Q.My ovaries were taken before menopause and I haven’t had any desire for intimacy since. My spouse still has desire. What’s the solution?
Dr. Melanie Davis says: When ovaries are removed or stop producing estrogen, as they do during menopause (natural or medically induced), many women report a decrease in both sexual desire and comfort. Genital and vaginal tissues become dryer and less responsive to touch, and it may take longer to become aroused. When sex doesn’t feel good, you’re less likely to look forward to it. The good news is that most of these physical issues can be addressed through longer sex play, the use of personal lubricant, and in some cases, topical estrogen.
Desire is largely emotional, though. Stress, depression, insufficient sleep, poor body image, and cultural attitudes may lead women to believe they’re no longer desireable after menopause. Solutions vary from woman to woman, but let’s focus on two words in your question: desire and intimacy. I suspect that you’re referring to a lack of interest (desire) in sexual intercourse (intimacy). Suppose you reframed intimacy to include a broader range of activities? Would you be interested in intimacy if it meant cuddling, kissing, or massage without any expectation of intercourse? If clitoral stimulation or vaginal penetration don’t interest you, would you enjoy giving your spouse pleasure through genital stimulation (with your hands or mouth) without similar attention paid to you? If so, you might exchange pleasuring your partner while in return, you are treated to a massage or cuddle session.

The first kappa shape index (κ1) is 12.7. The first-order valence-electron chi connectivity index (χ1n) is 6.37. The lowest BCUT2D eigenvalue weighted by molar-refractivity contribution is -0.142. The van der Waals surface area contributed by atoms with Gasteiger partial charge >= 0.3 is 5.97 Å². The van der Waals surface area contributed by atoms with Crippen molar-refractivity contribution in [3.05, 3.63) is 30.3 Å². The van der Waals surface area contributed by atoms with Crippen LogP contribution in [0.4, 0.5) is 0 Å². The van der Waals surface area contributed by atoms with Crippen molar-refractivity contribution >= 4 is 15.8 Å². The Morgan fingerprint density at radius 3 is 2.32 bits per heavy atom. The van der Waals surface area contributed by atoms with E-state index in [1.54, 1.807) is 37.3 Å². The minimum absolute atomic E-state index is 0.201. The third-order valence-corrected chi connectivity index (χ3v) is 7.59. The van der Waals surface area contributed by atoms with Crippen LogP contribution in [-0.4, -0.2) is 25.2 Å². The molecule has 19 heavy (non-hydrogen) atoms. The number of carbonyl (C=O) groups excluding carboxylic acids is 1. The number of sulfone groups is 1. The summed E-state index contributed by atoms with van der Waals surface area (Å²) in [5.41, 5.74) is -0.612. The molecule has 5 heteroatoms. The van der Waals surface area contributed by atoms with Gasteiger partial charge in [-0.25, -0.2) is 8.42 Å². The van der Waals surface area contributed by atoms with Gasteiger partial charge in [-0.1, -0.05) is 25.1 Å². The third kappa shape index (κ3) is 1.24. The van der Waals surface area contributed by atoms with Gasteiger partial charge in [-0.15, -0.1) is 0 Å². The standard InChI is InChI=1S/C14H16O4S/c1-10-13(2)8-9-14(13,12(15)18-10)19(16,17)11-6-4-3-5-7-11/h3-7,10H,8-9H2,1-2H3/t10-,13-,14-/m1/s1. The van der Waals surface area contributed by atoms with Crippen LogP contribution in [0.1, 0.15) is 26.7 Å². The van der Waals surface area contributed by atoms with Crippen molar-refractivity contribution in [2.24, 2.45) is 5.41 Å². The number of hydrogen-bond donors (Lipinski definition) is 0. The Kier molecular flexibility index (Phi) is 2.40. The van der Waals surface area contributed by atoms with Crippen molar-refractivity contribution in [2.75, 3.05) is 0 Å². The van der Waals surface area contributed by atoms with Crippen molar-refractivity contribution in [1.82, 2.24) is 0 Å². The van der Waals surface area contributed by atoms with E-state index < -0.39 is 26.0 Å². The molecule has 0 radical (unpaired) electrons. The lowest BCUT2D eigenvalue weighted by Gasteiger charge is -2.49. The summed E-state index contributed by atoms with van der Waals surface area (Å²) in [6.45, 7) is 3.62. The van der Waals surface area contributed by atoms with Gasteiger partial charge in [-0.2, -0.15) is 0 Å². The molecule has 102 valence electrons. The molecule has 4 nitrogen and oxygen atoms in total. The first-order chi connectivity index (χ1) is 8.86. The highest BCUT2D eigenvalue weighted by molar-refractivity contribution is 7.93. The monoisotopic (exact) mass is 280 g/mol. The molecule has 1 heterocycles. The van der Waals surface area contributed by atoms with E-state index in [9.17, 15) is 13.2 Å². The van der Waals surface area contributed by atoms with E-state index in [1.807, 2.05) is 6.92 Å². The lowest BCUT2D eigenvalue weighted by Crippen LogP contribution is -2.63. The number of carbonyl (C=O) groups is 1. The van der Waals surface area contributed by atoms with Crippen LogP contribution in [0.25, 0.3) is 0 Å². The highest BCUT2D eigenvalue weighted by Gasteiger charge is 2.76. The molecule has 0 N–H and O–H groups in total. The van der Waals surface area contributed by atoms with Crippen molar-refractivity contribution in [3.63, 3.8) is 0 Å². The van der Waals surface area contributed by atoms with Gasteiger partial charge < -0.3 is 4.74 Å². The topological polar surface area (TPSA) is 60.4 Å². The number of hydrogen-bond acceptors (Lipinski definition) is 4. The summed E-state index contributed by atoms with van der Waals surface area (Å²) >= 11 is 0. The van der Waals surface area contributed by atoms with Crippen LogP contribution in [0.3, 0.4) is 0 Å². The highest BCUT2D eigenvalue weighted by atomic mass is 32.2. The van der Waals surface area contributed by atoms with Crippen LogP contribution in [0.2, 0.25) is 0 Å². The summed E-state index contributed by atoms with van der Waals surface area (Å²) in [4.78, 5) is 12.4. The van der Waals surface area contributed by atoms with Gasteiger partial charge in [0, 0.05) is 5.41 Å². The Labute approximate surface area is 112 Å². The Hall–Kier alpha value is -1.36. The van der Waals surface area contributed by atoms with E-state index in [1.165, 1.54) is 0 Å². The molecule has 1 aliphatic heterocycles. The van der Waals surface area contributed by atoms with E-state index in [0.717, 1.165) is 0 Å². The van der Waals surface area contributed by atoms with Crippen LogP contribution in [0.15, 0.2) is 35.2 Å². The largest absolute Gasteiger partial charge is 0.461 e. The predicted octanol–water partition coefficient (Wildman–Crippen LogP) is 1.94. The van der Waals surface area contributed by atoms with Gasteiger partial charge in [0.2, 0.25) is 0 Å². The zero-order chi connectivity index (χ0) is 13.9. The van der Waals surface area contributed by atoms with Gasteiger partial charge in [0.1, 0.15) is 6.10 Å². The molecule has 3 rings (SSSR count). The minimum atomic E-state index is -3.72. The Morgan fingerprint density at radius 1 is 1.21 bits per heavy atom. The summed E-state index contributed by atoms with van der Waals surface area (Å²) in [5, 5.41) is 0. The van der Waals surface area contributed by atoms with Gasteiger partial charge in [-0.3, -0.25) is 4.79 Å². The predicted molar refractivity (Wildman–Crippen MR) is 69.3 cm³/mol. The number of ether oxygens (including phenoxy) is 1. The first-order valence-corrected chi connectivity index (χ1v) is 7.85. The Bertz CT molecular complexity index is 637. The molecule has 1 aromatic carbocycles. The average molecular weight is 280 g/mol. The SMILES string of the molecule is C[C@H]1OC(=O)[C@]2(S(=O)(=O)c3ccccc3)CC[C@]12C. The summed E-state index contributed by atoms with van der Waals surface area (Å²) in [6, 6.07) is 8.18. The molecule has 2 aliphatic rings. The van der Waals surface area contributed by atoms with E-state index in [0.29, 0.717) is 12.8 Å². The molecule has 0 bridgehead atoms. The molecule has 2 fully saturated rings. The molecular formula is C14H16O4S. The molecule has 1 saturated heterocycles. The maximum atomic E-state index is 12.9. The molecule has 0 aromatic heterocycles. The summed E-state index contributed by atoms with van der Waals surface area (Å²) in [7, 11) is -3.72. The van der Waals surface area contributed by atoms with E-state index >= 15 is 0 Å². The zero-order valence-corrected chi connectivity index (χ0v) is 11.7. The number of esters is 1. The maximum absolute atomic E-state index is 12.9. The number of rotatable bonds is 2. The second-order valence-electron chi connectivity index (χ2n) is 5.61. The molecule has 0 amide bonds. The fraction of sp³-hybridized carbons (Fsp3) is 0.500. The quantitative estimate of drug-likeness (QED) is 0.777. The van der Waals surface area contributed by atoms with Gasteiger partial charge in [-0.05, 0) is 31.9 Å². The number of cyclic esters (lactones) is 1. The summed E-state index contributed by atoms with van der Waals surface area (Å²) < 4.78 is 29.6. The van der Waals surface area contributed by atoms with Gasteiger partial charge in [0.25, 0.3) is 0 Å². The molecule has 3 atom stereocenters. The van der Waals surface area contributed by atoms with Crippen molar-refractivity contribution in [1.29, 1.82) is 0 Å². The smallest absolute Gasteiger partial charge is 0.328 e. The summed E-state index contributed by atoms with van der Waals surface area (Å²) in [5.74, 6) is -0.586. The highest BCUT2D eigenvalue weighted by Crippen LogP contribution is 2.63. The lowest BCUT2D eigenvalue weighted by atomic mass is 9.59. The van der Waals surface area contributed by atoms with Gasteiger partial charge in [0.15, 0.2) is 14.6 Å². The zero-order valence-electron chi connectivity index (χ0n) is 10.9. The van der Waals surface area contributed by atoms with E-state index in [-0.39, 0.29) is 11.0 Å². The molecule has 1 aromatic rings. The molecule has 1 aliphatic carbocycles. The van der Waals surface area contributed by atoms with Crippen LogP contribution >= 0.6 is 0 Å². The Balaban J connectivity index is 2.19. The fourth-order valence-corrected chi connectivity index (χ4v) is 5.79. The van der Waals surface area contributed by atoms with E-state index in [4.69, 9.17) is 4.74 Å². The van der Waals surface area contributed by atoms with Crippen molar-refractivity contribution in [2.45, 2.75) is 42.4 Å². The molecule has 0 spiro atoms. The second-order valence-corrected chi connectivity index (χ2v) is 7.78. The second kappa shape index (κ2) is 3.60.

I recommend that you and your spouse talk about what intimacy means to each of you. Come up with a list of things that make you feel close to each other, physically and emotionally. Sexual intimacy needn’t be today what it was in earlier years. You have the freedom to define and express it in any way that brings pleasure and meaning into your relationship. If you need help thinking this through, a sexuality educator or a sex therapist can help.